For Rachel Jones, combined computer science and mathematics major ’17, a co-op experience led to a steadily increasing flow of responsibilities, and most recently to a full-time post-grad placement.
Jones took a co-op position in the Fall of 2016 at Placester, which provides a platform for real estate agents to display their properties with the goal of increasing sales. She worked with the data team, pulling information from hundreds of ‘Multiple Listing Services’ servers. “There was a constant flow of bugs and issues coming in with our data,” she said. “We worked on depleting that constant flow and trying to get ahead of all these bugs.”
As her co-op progressed, she was able to steadily take on more responsibilities. “Halfway through my co-op, we moved from just handling bugs to starting to architect a new solution,” she explained. “I’ve been a part of that discussion from the very beginning…I’ve gotten to see it grow and become an actual product for the data team. This is a really new and exciting phase. Every day we come in and we’re working hard but we’re also trying to have fun solving these problems.”
Jones knew as soon as she interviewed with Placester that the job would be a good fit. In her interview, “we started talking about potential solutions and ideas. From the start I could see how it would be working there, and the problems I would get to be working on every single day. Even as a co-op I felt like a full-time employee here. The responsibilities and expectations were high, but my ideas were taken seriously and I really felt that I could make a contribution to the data team and to Placester.” After her co-op concluded in December 2016, Jones stayed on part-time during her final semester at Northeastern. In July she took on a full-time position as a software engineer.
Mike Keller works in Placester’s Chicago office as director of talent acquisition, and has been closely involved with the co-op and internship programs. He called the programs “a combination of directed learning, self-exploration, and the chance to get out of the comfort zone.”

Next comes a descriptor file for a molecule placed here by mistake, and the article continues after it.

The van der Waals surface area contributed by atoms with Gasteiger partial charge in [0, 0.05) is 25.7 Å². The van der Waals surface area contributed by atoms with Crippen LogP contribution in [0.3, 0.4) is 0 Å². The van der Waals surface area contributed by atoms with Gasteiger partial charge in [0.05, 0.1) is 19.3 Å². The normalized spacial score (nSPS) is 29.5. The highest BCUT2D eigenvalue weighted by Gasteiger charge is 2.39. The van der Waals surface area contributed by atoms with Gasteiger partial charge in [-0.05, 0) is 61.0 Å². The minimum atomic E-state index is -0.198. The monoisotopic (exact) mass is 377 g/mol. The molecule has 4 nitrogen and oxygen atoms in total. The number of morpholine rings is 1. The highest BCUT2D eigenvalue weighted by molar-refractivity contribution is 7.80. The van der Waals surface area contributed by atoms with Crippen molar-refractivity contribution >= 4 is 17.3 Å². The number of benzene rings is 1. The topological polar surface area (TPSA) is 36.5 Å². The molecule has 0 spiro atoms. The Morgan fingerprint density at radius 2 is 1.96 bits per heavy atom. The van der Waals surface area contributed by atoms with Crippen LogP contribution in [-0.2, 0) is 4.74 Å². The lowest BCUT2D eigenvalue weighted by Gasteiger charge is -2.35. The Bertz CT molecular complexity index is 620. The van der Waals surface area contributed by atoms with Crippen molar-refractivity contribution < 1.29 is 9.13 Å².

Keller agrees with Jones that co-ops and interns become an integral part of the Placester team. “We don’t have a hundred developers,” he said, “so we have a lot of work. Whatever we come up with for the interns or co-ops is going to be relevant to the business. It has to be. There’s a lot of experience and understanding of what an agile work environment looks like. It’s not a regimented environment.”
Keller also sees the program as a key component of the talent pipeline coming into Placester. They aim to create “a super exciting environment,” he said, “so that we keep in contact with them when they go back to school, give them some side work, keep them involved. I want to build a true partnership with the school and with the students who are coming out of it. It’s very beneficial for us but it also gives them the best possible experience.”
Asked what he hopes co-ops and interns take from their experience at Placester, Keller noted that “a lot of it is what they make of it. How much effort they show in self-directed learning—feeling like you actually came in and made an impact on the business. You don’t get that everywhere. I want us to be the company where everyone comes back and says, ‘this was awesome.’”
Jones says that the highlight of working at Placester is “the people, the engineering team specifically. We’re such a tight-knit group. Everyone is so willing to help everyone else succeed and get their job done, and it’s so amazing to be around these people.”